Twenty-four hours after completing a set of four blog posts describing some of the peculiar internal struggles my social anxiety has constructed, I read somebody else’s take on anxiety. Their writing struck me dumb, thanks to seven simple words.
Anxiety is the fear of the unknown.
Bang. Just like that, those seven words made me question the value of every single one of the 4500 words I’d spent several days labouring over. Why hadn’t I been that succinct? How had such a simple truth escaped me? It seemed so obvious now; of course anxiety is fear of the unknown.
It’s the fear of not knowing how best to act in a restaurant to help out the staff.
The fear of not knowing how strangers in a cinema might behave.
The fear of not being accepted by others in your industry and community.
The fear of wondering when exactly the world will finally burn, and whether you’ll suffer an agonising demise with it or be unlucky enough to eke out a painful existence living off the scorched earth.
(I realise that last one’s a little more dramatic than the others.)
Reading those seven words caused me to instantly forgot all the lessons I’d learned from writing the four posts in the first place. My work seemed self-indulgent and not worthy of being heard; an inferior version of what other people were capable of.
That’s right: not only did I think my writing was of less value than seven words in somebody else’s blog post (which, for the life of me, I cannot now find to link to), I also convinced myself I’d succeeded only in creating a less pithy, less funny version of Very British Problems.
Having successfully diminished my work in comparison to others, I resolved not to publish the posts at all and left them to rot in Google Drive.
Fortunately, within that short twenty-four hour time period, I’d already sent all those words to a trusted friend for his opinion. A couple of weeks after giving up on their publication, his fresh take breathed new life into their contents. He related to the thought processes I’d described, and had examples of his own to share.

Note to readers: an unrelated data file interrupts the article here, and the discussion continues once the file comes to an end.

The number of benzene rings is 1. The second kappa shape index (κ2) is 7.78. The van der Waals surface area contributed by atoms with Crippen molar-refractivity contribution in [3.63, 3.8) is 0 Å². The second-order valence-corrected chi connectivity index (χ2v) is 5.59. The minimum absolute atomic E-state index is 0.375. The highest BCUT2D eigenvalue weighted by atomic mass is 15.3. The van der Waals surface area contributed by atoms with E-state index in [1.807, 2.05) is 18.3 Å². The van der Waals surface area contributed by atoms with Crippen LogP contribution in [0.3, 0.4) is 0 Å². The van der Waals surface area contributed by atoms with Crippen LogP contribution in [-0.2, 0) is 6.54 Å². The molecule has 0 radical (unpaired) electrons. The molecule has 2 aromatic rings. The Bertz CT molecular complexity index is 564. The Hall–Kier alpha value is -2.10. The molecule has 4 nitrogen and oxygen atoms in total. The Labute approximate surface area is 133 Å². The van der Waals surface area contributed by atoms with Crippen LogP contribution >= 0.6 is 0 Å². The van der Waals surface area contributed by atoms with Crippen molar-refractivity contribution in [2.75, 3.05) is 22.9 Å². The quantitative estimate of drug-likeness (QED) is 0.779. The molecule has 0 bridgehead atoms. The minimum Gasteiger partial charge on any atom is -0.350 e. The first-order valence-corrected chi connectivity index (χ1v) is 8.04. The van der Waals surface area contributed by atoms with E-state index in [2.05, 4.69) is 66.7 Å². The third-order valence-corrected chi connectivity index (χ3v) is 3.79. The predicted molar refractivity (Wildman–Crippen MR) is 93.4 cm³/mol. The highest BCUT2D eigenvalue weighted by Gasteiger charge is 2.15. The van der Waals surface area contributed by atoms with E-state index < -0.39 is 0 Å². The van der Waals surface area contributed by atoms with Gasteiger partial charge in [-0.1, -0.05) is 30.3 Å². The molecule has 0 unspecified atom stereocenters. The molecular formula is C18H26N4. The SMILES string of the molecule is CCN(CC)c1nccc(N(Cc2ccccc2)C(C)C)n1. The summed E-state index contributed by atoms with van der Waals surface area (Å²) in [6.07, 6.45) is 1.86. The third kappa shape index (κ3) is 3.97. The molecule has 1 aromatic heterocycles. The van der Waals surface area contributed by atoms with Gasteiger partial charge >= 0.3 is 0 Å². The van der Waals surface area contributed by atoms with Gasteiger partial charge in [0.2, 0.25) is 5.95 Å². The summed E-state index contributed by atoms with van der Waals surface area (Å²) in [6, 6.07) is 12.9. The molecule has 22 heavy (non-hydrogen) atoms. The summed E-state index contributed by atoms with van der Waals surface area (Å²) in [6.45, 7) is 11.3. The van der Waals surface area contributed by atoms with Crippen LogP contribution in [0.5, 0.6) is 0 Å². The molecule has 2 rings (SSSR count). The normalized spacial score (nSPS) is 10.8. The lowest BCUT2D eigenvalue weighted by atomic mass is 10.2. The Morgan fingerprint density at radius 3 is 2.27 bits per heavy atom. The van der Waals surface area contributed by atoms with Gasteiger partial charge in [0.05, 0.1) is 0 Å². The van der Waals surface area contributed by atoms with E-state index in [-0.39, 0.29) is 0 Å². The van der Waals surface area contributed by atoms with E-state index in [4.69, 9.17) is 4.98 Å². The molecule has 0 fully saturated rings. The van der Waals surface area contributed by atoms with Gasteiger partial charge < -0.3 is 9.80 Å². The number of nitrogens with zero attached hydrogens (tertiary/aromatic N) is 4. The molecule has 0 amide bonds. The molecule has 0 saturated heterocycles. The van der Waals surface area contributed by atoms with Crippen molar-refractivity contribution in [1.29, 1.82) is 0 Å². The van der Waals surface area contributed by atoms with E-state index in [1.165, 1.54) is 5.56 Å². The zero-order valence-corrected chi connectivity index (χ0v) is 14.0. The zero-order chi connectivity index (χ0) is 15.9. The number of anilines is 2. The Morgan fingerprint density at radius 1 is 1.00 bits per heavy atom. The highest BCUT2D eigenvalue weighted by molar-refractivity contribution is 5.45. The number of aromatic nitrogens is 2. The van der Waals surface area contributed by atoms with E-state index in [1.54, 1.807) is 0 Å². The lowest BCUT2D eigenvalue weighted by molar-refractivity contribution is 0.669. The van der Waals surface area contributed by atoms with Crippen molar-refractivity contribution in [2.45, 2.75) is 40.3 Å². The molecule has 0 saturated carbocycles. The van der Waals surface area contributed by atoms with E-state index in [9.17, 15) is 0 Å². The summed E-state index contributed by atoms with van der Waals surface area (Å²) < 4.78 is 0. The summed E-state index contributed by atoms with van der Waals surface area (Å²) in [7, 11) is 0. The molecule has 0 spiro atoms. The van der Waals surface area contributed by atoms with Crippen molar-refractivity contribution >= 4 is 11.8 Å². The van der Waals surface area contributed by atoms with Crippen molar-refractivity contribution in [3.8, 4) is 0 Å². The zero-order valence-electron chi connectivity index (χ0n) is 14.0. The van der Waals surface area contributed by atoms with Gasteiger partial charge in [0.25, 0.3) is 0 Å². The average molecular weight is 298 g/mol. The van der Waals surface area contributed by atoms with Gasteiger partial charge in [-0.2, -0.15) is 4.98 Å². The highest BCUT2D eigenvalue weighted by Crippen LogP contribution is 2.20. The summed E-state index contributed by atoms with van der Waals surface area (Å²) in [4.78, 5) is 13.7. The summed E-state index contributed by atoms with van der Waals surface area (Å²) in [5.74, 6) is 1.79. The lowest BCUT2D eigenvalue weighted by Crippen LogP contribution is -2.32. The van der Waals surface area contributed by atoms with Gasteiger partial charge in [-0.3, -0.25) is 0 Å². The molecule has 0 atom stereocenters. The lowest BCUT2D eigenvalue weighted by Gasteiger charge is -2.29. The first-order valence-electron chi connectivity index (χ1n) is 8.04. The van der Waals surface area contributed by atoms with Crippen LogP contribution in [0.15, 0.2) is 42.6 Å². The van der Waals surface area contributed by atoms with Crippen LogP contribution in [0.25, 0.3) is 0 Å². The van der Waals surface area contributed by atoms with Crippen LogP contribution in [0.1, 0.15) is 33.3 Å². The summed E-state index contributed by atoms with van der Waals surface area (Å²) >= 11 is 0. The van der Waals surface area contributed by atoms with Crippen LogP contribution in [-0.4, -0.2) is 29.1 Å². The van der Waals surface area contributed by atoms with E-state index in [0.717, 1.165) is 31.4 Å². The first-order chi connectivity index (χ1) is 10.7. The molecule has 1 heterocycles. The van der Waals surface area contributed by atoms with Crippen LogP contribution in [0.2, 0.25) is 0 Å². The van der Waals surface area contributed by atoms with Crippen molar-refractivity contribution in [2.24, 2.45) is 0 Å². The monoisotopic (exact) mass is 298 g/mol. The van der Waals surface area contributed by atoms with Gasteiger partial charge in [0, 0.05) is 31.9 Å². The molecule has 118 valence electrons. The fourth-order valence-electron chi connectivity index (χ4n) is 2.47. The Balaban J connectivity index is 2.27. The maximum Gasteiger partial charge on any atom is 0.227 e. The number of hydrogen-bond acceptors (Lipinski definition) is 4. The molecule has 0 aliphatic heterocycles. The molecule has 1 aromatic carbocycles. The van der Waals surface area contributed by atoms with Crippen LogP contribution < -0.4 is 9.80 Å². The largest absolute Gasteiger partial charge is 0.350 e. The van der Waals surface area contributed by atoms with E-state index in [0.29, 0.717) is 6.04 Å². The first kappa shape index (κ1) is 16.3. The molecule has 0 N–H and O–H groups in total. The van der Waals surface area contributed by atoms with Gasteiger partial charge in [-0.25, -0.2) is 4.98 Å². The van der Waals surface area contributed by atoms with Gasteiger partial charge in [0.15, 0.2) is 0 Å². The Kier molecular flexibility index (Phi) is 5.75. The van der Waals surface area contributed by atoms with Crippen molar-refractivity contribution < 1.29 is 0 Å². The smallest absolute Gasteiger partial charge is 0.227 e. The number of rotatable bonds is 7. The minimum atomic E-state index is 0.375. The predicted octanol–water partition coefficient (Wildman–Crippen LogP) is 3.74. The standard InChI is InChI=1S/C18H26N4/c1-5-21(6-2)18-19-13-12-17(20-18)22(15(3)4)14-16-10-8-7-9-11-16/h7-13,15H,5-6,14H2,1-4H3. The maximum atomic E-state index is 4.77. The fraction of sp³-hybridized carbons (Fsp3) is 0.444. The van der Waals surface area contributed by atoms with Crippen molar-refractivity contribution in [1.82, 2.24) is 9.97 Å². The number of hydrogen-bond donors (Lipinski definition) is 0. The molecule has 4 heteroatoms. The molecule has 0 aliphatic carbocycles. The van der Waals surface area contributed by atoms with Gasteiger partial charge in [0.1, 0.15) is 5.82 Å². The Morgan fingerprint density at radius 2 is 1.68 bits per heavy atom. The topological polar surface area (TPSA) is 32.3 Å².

Wondering if somebody will be in your reserved seat on the train.
Getting stressed by the queue at the barbers.
I smiled a knowing smile as recognition of my own experiences in those situations kicked in. In his email, my friend wrote:
It’s helpful and inspiring to me, as well as providing a kind of support that I didn’t know I needed but am very happy to have found.
I could have said exactly the same about his response.
Just like that, he reminded me that knowing ‘anxiety is the fear of the unknown’ is not enough in itself. It’s not the same as helping somebody relate to a situation. Those seven words are a tool, but a tool that is only useful if you know you need a tool in the first place.
Because the person I sent those blog posts to was a friend, I had no anxiety about seeking his opinion; no anxiety about his reaction to what I was saying. And yet, in the comfort zone of that existing relationship, neither of us had ever realised it was a conversation we needed to have, or could both benefit from.
Being open, being vulnerable, is phenomenally difficult. Even more difficult than we often acknowledge. You can think you’ve got it cracked, only to come up against fresh obstacles and new insecurities - or the exact same old ones, just in a different guise.
Openness is important, though, because the people who need to hear what you’ve got to say might be the ones least likely to know that they need to hear it. They might also be the people closest to you. So never forget to reach out to the people most important to you, because there’s no better place to start.
You have no idea just who - including yourself - you might help as a result.